On day two of our trip I got to enjoy the camping lifestyle fully. I had to get dressed so I could go to the toilet and have a shower so I could get dressed. Luckily my good mood I’d fought so hard to hang onto, was still in place.
After we all had breakfast we decided that I would go to the campsite’s HQ to find how we could avoid more thumping music this evening (actually it was still playing as we ate) while J and the children would go to the nearby playground.
I had a good response from the campsite people who, after some heavy hinting from me, moved us into a static caravan instead of another tent. Given that tent walls are not well designed at keeping out noise this seemed like a reasonable request. I was given a key and shown where the caravan was.
I went to pick up the others, only to find the girl had fallen off her scooter and badly grazed her arm, while the boy had fallen from a climbing frame. He was fine but we all agreed a wooden adventure playground after heavy rain was not the best place to be.
So, we went back to the tent and happily packed everything up to move to our new home. I’ve only stayed in a static caravan once before and it was pretty much the same experience, only this time with small, high velocity people running around. It is unnerving to pull an electric plug out of the wall and feel the wall coming with it, but you soon get used to this.
Things were much better. Walls, although flimsy, were not made of fabric, we had a toilet and shower and a kitchen that didn’t involve turning on gas tanks and lighting matches in order to cook anything. I felt much better.
We did many holiday/birthday things and enjoyed the beauty of the forest. Then J’s trick ankle gave way while she was carrying the boy. I caught him and found a bag of ice to help with the terrible swelling J was undergoing. We limped back to the caravan and began packing for the journey home.
Then, as I was trying to take some bags to the car, I found the caravan’s door was stuck. We tried twiddling the key in various ways but with no success. I tried pushing the door out, in case it was just stuck, but the whole wall moved outward too and I had visions of major damage. It made perfect sense to leap out of the bedroom window and try the door from the outside. I did this without injury but still couldn’t get the door open.
A short time later I had the warden back (he was starting to give us funny looks) and he had to disassemble the lock mechanism before we could get out. Since J’s ankle needed to be elevated we decided to stay another night rather than put her through lots of pain on the drive home.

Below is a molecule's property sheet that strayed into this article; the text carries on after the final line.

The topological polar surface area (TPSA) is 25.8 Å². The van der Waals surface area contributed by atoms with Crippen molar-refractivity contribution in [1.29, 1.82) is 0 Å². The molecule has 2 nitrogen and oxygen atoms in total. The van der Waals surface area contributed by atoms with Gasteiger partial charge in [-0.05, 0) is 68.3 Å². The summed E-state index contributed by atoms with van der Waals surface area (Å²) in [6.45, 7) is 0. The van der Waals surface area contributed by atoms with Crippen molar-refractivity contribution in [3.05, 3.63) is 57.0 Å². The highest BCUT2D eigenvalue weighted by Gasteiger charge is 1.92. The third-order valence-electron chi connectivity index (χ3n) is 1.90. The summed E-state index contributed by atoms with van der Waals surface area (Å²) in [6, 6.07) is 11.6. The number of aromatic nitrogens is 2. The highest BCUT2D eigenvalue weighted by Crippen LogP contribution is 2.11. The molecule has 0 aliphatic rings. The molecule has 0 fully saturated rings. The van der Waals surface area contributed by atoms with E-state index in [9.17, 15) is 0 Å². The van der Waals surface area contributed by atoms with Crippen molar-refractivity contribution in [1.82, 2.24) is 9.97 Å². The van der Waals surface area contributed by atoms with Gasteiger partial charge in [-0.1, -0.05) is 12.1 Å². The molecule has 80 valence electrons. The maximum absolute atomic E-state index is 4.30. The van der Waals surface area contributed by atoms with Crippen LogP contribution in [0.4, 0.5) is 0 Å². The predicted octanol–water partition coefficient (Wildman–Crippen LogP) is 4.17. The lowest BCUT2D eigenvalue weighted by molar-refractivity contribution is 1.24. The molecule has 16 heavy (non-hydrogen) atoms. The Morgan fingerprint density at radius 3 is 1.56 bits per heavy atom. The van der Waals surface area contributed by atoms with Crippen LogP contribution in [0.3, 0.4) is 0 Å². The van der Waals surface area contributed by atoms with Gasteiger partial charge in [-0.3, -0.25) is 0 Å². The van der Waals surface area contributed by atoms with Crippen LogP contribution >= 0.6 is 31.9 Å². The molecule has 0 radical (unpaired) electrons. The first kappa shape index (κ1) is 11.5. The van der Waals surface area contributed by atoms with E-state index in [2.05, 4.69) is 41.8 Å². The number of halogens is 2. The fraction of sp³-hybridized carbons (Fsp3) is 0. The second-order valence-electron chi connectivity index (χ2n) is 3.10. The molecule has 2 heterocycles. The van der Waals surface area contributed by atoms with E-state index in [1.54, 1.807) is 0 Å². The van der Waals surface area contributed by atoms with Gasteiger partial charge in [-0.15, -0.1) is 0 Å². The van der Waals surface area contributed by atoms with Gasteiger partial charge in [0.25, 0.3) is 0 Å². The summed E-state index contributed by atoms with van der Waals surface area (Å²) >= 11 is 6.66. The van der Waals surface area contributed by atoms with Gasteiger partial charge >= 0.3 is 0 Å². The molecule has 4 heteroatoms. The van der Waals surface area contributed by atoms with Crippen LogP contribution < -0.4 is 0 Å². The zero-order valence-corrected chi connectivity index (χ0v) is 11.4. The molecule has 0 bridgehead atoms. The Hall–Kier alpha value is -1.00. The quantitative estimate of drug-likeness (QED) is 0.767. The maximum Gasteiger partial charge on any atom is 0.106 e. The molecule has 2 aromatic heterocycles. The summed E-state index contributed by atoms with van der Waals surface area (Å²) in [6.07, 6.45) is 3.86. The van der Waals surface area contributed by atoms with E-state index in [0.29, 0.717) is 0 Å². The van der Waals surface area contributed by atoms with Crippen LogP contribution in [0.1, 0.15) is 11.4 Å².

We needed somewhere to stay.
“I’ve got an idea.” Said the warden.
[to be continued, again]
A few weekends ago we attempted to celebrate our daughter’s sixth birthday by having a ‘simple camping trip.’ Given that I’m not a huge fan of camping (my natural habitat is in a café) I don’t think anyone was expecting me to agree to the idea. But I did. Time is moving on, I’ve never really been on a camping trip and, who knows, it might be fun. So I said yes and the wheels turned up to the point where we were, typically, squashed into a car, running late and in need of sleeping bags. I bought four of them at a quick stop-off on our journey to the New Forest and gazed at them for the rest of the journey with a feeling of adventure and excitement. Cool new gear does that to me.
When we got to the camp site there was enough time to move all our stuff in from the car and have something to eat before it started raining. As the rain continued I began to take more note of the tent. We had been supplied with a small fridge and an electric light, along with a dangerous looking indoor gas stove which I wanted nothing to do with.
Going to the toilet, or having a shower, or washing your hands meant getting dressed in outdoor gear and walking down the road. Like I said, I’m not a natural at this. My first day of any holiday usually involves me re-calibrating myself to a new building, or lack of facilities, or too much sunshine – so basically, I’m no fun until day two. On this trip, for once, I was determined not to be grumpy. I held it together and we put out our new sleeping bags, getting ready for sleep.
Then the music started. A row of nearby tents had been filled by what sounded like a street party from Essex and they pumped out party music for hours. We’ve had some very bad times with noisy neighbours and so this wasn’t welcome. There seemed to be an attitude of, ‘oh well, that’s the way people are these days’ from others so we decided to put up with it for this night then sort things out in the morning. We all tried to get to sleep, hampered only by the boy getting up every hour to change where he was sleeping, raid the fridge or try to go outside. Oh, and it rained so heavily I was woken three times by the noise.
Luckily, I held on to my good mood.
[to be continued]